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Matrescence is the process of becoming a mother.

When you’re a new mum and you feel different somehow, but you can’t quite put your finger on what has changed; it’s not only your body that’s changed but your identity is also changing; when certain things just don’t feel the same any more – this is matrescence, or the birth of a mother.

When a baby is born , so is a mother. Adjusting to motherhood for the first , second or third time is challenging!

Remembering the person you were before a baby and finding some time to not be on mum duties is hard too, but so very important . 'We can't pour from an empty cup .'

Once you welcome home a baby, nothing is ever the same again. Yes, it is exciting and joyful but it can also be completely overwhelming. So, as you ride the ups and downs of new motherhood, remember that this ambivalence is normal. The goal is to give yourself the time and compassion to adjust to your new role.

5 ways to navigate Matrescence

1. Let go of expectations.

I was the mum who made a timetable when I was pregnant of what our days would look like, which classes we'd attend, when Teddy would sleep, feed etc.

In reality becoming a mother hit me like a tonne of bricks! Having been an organiser and control freak, living in a world that I couldn't control or organise was really hard.

I was exhausted, my eyes and head were heavy. I couldn't concentrate, I was going through the motions of each day tending to Teddy's needs and not really meeting my own. Still adjusting to my new body and role as a mother.

Looking at other mums with babies, questioning why do they look so good? They are bossing this mum life! I felt like I was bumbling along, just about managing to get out the house dressed and washed. I was following other new mums on social media, who looked like they had it all together. Babies and home perfectly shown.

When in reality, once I spoke to the other mums, they were feeling exactly the same as me. And having those honest conversations, of 'i'm finding this really hard' and the other mums acknowledging "me too " changed my mindset and I had to go with the flow.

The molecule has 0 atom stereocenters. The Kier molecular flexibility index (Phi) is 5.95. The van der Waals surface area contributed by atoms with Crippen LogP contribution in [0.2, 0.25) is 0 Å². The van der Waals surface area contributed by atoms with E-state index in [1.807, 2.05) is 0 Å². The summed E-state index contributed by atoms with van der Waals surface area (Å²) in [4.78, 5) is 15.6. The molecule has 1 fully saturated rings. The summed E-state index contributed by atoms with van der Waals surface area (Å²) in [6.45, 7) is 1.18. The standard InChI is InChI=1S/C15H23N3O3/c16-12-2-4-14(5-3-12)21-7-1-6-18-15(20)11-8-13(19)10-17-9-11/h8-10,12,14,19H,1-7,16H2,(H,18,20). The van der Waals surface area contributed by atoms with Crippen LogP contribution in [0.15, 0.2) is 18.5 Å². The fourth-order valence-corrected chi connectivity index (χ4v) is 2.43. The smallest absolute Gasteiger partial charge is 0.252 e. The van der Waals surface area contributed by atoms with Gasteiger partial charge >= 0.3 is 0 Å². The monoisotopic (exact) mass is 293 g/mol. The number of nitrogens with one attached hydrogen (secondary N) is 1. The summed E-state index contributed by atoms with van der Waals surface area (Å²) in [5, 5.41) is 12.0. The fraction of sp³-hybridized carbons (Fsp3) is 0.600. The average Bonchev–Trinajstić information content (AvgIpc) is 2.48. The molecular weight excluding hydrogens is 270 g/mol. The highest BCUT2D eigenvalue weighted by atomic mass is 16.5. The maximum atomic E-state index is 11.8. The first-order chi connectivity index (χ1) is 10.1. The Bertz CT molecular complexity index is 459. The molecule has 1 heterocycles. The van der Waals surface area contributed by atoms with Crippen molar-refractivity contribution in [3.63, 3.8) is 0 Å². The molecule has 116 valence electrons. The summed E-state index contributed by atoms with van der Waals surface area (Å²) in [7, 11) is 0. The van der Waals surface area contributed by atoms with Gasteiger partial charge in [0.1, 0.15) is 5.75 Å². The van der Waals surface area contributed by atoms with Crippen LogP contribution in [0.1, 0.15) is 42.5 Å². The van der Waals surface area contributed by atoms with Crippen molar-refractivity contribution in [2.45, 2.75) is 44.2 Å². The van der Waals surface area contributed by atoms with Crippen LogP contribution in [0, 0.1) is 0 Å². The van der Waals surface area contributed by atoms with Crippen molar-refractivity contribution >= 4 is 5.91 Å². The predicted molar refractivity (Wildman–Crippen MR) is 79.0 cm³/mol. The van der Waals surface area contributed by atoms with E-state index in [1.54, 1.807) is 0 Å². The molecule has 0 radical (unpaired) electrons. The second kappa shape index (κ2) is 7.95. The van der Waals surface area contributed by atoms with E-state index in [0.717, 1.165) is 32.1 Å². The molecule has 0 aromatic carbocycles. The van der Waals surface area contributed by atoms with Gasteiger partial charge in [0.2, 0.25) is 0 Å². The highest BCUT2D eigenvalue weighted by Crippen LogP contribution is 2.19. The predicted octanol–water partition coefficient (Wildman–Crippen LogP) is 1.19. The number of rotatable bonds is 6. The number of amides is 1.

2. Set up a plan to ease the pressure on yourself

Talking to your partner or family about sharing the load. Whether it be the house chores, cooking, shopping, night feeds or bath time. Making a plan so you don't feel overwhelmed.

Take the help! Why as mums do we feel we can do it all? I know i'm still terrible at accepting help, But always offer it.

Let your family and friends cook, clean, hold the baby whilst you have a nap, take a shower.

Let them take care of you, not just the baby. This transition needs you to be nurtured and cared for too.

When it comes to parenthood, you also have to think beyond your immediate family as you begin to build your village. Motherhood can feel very isolating, so it's crucial to identify the people who will show up for you.

Maybe you're not going to talk to your mother-in-law about how you're feeling emotionally, but she's really good when it comes to doing the shopping and stocking the fridge and doing your washing? Maybe your best friends are working full time, but they're always at the end of the phone.

The idea is to take some of the pressure off as you get into a rhythm. So, go ahead and say yes to the help. Close family and friends will be happy to support you.

3. Take time to nourish and take care of you and your body